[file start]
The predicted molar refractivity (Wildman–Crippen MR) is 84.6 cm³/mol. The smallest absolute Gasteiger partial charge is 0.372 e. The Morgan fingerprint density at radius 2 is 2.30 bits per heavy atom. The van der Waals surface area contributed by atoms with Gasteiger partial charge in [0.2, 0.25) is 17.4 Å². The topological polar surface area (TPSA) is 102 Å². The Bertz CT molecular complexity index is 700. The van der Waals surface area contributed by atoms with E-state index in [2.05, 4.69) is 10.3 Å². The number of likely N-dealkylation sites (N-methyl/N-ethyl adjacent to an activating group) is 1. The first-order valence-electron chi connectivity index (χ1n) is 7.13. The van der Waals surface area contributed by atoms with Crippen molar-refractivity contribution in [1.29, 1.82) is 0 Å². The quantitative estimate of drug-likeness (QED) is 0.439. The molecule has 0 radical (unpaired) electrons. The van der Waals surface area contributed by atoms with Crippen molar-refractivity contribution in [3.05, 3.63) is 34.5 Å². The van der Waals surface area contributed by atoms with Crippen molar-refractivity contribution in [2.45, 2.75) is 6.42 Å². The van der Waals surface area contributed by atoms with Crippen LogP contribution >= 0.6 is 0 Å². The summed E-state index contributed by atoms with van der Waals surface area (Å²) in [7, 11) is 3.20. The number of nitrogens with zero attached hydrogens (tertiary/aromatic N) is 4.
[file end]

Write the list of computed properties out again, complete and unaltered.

The predicted molar refractivity (Wildman–Crippen MR) is 84.6 cm³/mol. The smallest absolute Gasteiger partial charge is 0.372 e. The Morgan fingerprint density at radius 2 is 2.30 bits per heavy atom. The van der Waals surface area contributed by atoms with Gasteiger partial charge in [0.2, 0.25) is 17.4 Å². The topological polar surface area (TPSA) is 102 Å². The Bertz CT molecular complexity index is 700. The van der Waals surface area contributed by atoms with E-state index in [2.05, 4.69) is 10.3 Å². The number of likely N-dealkylation sites (N-methyl/N-ethyl adjacent to an activating group) is 1. The first-order valence-electron chi connectivity index (χ1n) is 7.13. The van der Waals surface area contributed by atoms with Crippen molar-refractivity contribution in [1.29, 1.82) is 0 Å². The quantitative estimate of drug-likeness (QED) is 0.439. The molecule has 0 radical (unpaired) electrons. The van der Waals surface area contributed by atoms with Crippen molar-refractivity contribution in [3.05, 3.63) is 34.5 Å². The van der Waals surface area contributed by atoms with Crippen molar-refractivity contribution in [2.45, 2.75) is 6.42 Å². The van der Waals surface area contributed by atoms with Crippen LogP contribution >= 0.6 is 0 Å². The summed E-state index contributed by atoms with van der Waals surface area (Å²) in [7, 11) is 3.20. The number of nitrogens with zero attached hydrogens (tertiary/aromatic N) is 4.